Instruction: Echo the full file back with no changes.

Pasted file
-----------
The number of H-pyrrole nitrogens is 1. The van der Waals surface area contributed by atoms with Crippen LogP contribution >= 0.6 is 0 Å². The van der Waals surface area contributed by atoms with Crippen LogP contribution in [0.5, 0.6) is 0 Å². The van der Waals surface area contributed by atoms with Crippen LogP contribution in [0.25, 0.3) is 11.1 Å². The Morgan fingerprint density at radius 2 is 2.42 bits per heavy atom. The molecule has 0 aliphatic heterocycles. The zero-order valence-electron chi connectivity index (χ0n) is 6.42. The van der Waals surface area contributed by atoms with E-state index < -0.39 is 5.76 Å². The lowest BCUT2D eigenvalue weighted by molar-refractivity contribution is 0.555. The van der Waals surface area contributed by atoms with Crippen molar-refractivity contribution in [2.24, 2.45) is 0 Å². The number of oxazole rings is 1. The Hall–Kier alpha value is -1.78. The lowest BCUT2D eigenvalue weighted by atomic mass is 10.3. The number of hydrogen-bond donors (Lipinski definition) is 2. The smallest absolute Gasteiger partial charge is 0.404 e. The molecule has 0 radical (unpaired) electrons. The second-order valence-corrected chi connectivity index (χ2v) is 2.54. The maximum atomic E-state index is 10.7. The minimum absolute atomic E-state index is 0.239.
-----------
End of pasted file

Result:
The number of H-pyrrole nitrogens is 1. The van der Waals surface area contributed by atoms with Crippen LogP contribution >= 0.6 is 0 Å². The van der Waals surface area contributed by atoms with Crippen LogP contribution in [0.5, 0.6) is 0 Å². The van der Waals surface area contributed by atoms with Crippen LogP contribution in [0.25, 0.3) is 11.1 Å². The Morgan fingerprint density at radius 2 is 2.42 bits per heavy atom. The molecule has 0 aliphatic heterocycles. The zero-order valence-electron chi connectivity index (χ0n) is 6.42. The van der Waals surface area contributed by atoms with E-state index < -0.39 is 5.76 Å². The lowest BCUT2D eigenvalue weighted by molar-refractivity contribution is 0.555. The van der Waals surface area contributed by atoms with Crippen molar-refractivity contribution in [2.24, 2.45) is 0 Å². The number of oxazole rings is 1. The Hall–Kier alpha value is -1.78. The lowest BCUT2D eigenvalue weighted by atomic mass is 10.3. The number of hydrogen-bond donors (Lipinski definition) is 2. The smallest absolute Gasteiger partial charge is 0.404 e. The molecule has 0 radical (unpaired) electrons. The second-order valence-corrected chi connectivity index (χ2v) is 2.54. The maximum atomic E-state index is 10.7. The minimum absolute atomic E-state index is 0.239.